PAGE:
What Do I Need For Dog Walking?

PET CHECK UK - Dog Walking - Lady and dog walking

\\\ Dog Walks

\\\ updated 1 October 2021

Collars Leads And Id Tags

Does My Dog Have To Wear One?

What Else Do I Need For Dog Walks?

Dogs need daily exercise to keep dogs healthy, lively, and stop them from getting bored.

There’s nothing better than a refreshing early morning dog walk before going off to work for the day or a relaxing walk in the evening, whilst providing your dog with the care it needs for a healthy and happy lifestyle.   

Whether it’s the local park, recreation ground, country estate, field, beach or road walk, your dog needs variety in their everyday lives just as humans do and exercising regularly with varied walks is a must.

Do I Need To Have An ID tag And Collar For My Pet?

Before you step outside with your dog, the ID Tag must be attached to the collar.

A legal requirement since The Control of Dogs Order 1992, an ID tag needs to be worn on the pet’s collar before stepping outside of the home. 

The ID should be engraved with information that can help anyone finding a lost dog to repatriate it quickly with the owner, including the name and address (including postcode) of the owner and telephone number is optional (but advisable).

The fine is £5,000 if your dog does not wear an identification tag.

Thousands of pets still go missing each year, despite wearing an ID tag and collar.

Additionally dogs being microchipped, thousands of pet owners have not kept their details up-to-date on the databases. This simple compliance can help to repatriate lost and found dogs back to their owners quickly.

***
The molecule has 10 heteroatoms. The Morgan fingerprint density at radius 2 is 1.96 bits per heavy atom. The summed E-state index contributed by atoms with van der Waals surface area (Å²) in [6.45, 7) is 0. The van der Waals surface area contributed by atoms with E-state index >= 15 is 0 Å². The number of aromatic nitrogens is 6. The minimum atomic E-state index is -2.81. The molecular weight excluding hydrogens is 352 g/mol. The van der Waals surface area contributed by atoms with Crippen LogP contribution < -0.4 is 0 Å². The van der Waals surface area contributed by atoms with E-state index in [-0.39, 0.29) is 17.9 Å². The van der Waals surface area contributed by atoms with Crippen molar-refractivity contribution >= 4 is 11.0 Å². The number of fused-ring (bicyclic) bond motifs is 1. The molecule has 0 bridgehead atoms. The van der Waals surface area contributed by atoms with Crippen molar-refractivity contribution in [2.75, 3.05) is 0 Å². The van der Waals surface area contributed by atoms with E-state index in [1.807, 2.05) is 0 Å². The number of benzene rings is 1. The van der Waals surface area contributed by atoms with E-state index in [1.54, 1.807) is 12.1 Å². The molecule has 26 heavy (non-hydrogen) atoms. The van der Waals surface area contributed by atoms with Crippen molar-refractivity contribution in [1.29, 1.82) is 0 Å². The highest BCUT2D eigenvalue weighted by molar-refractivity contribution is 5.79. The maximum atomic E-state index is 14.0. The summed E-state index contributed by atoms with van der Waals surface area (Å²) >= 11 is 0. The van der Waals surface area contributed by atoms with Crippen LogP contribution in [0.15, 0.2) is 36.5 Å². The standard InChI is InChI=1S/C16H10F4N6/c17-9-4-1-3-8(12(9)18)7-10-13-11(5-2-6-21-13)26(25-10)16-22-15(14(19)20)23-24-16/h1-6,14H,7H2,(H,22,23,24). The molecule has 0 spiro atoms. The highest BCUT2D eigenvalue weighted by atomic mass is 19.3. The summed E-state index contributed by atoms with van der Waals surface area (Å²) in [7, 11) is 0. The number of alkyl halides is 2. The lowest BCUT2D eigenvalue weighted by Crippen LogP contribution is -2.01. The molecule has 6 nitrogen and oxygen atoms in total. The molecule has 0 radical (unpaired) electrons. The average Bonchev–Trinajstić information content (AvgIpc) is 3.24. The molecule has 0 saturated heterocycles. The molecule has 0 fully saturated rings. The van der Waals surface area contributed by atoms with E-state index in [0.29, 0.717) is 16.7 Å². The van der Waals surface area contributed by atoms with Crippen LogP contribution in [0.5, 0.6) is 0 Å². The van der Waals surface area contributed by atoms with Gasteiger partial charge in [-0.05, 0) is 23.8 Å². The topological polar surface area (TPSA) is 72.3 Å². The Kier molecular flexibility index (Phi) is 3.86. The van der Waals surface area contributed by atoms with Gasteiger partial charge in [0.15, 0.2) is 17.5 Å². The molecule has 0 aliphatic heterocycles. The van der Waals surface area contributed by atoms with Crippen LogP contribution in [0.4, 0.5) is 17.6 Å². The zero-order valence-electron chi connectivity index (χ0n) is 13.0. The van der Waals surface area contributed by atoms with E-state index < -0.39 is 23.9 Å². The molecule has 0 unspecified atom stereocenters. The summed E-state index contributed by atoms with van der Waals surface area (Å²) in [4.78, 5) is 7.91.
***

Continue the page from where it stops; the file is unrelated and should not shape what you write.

ID tags can be bought from many online pet stores who will engrave the tag for you. Other owners like a plate to be secured on a collar if they have dogs that constantly keep losing their tags. 

Exceptions include dogs used on official duties by the armed forces, HM Customs & Excise or the police. Dogs used for sporting purposes and packs of hounds. Dogs used for the capture or destruction of vermin. Dogs used for driving or tending cattle or sheep. Guide Dogs for the Blind.Dogs and dogs used for emergency rescue work.

Cats are not required to wear ID tags currently as they are deemed to be feral. However, many owners do opt for a small ID tag as well as a fully retractable fastening collar to be worn by their pet. 

Tip – buy two or three ID tags and have spares ready for when your pets disc goes missing.

What Else Is Needed For Dog Walking?

Being prepared for the Great British weather is essential when out dog walking. Planning your walks are essential with the right kit for the best experience for you and your pet.   

You’ll need these essentials for dog walking

  • Dog collar and ID name tag
  • Dog lead short
  • Dog lead long
  • Dog poop bags and scoop
  • A waterproof dog jacket for wearing in heavy rain or warm dog coat in winter
  • Ball 
  • Dog treats 
  • A waterproof jacket for yourself
  • Dog walking shoes, wellies or boots
  • Torch or headlamp for darker evenings
  • Mobile phone
  • Water bottle, bowl and towels for end of the walk (keep in the car, if driving to park) 
  • Muzzle (optional)

Many new owners do not realise when they buy a dog the amount of work involved in daily care and realise that they cannot cope and sadly, end up abandoning their dogs. It’s important when buying a puppy or dog that you consider all their needs carefully and that includes daily dog walking suitable for their breed and size. 

PET CHECK UK PET CHECK UK - Dog Walking - Lady and dog walking in the city

Daily Walks

City And Park Walking

Close-by dog-friendly parks are essential for dog walking, as are safe, open spaces and need assessing carefully. Some spaces become very busy at certain times of the day with regular dog walkers, having several different dogs walking routes available is best so they can be mixed up during the week to provide your dog with variety and relieve boredom.

Local parks, especially in cities, can be subject to PSPO orders, limiting the number of dogs being walked and timed restrictions. Check your local authority and council website for animal and pet information if new to dog walking, or the area.